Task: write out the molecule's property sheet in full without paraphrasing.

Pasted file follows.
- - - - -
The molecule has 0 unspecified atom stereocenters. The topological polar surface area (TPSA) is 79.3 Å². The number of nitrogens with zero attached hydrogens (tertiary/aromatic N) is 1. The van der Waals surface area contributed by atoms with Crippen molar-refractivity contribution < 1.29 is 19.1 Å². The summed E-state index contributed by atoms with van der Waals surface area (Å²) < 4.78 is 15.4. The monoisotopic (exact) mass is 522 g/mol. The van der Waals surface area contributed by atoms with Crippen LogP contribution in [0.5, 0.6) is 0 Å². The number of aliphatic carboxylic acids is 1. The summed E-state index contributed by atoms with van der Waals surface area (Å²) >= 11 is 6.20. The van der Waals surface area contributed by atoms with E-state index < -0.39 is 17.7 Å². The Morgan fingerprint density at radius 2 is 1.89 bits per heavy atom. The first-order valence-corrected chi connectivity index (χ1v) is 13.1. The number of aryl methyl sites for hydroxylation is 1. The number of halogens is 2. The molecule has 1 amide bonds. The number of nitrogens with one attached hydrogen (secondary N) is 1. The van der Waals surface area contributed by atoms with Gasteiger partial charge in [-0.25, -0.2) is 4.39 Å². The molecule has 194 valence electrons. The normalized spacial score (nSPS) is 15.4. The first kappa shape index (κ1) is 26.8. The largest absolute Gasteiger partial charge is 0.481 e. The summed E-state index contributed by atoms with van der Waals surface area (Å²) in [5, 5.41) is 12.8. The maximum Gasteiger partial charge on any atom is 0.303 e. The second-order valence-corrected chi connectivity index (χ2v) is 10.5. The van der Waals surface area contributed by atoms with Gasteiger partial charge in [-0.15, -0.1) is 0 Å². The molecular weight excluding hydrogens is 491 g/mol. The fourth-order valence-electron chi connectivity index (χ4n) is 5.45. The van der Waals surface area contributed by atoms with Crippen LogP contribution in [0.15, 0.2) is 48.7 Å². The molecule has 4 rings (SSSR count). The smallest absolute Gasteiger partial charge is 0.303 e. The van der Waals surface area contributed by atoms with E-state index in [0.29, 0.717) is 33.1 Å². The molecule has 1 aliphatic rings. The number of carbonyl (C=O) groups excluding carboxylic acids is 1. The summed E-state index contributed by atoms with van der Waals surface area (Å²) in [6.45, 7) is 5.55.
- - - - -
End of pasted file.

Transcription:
The molecule has 0 unspecified atom stereocenters. The topological polar surface area (TPSA) is 79.3 Å². The number of nitrogens with zero attached hydrogens (tertiary/aromatic N) is 1. The van der Waals surface area contributed by atoms with Crippen molar-refractivity contribution < 1.29 is 19.1 Å². The summed E-state index contributed by atoms with van der Waals surface area (Å²) < 4.78 is 15.4. The monoisotopic (exact) mass is 522 g/mol. The van der Waals surface area contributed by atoms with Crippen LogP contribution in [0.5, 0.6) is 0 Å². The number of aliphatic carboxylic acids is 1. The summed E-state index contributed by atoms with van der Waals surface area (Å²) >= 11 is 6.20. The van der Waals surface area contributed by atoms with E-state index < -0.39 is 17.7 Å². The Morgan fingerprint density at radius 2 is 1.89 bits per heavy atom. The first-order valence-corrected chi connectivity index (χ1v) is 13.1. The number of aryl methyl sites for hydroxylation is 1. The number of halogens is 2. The molecule has 1 amide bonds. The number of nitrogens with one attached hydrogen (secondary N) is 1. The van der Waals surface area contributed by atoms with Gasteiger partial charge in [-0.25, -0.2) is 4.39 Å². The molecule has 194 valence electrons. The normalized spacial score (nSPS) is 15.4. The first kappa shape index (κ1) is 26.8. The largest absolute Gasteiger partial charge is 0.481 e. The summed E-state index contributed by atoms with van der Waals surface area (Å²) in [5, 5.41) is 12.8. The maximum Gasteiger partial charge on any atom is 0.303 e. The second-order valence-corrected chi connectivity index (χ2v) is 10.5. The van der Waals surface area contributed by atoms with Gasteiger partial charge in [-0.15, -0.1) is 0 Å². The molecular weight excluding hydrogens is 491 g/mol. The fourth-order valence-electron chi connectivity index (χ4n) is 5.45. The van der Waals surface area contributed by atoms with Crippen LogP contribution in [0.15, 0.2) is 48.7 Å². The molecule has 4 rings (SSSR count). The smallest absolute Gasteiger partial charge is 0.303 e. The van der Waals surface area contributed by atoms with E-state index in [0.29, 0.717) is 33.1 Å². The molecule has 1 aliphatic rings. The number of carbonyl (C=O) groups excluding carboxylic acids is 1. The summed E-state index contributed by atoms with van der Waals surface area (Å²) in [6.45, 7) is 5.55.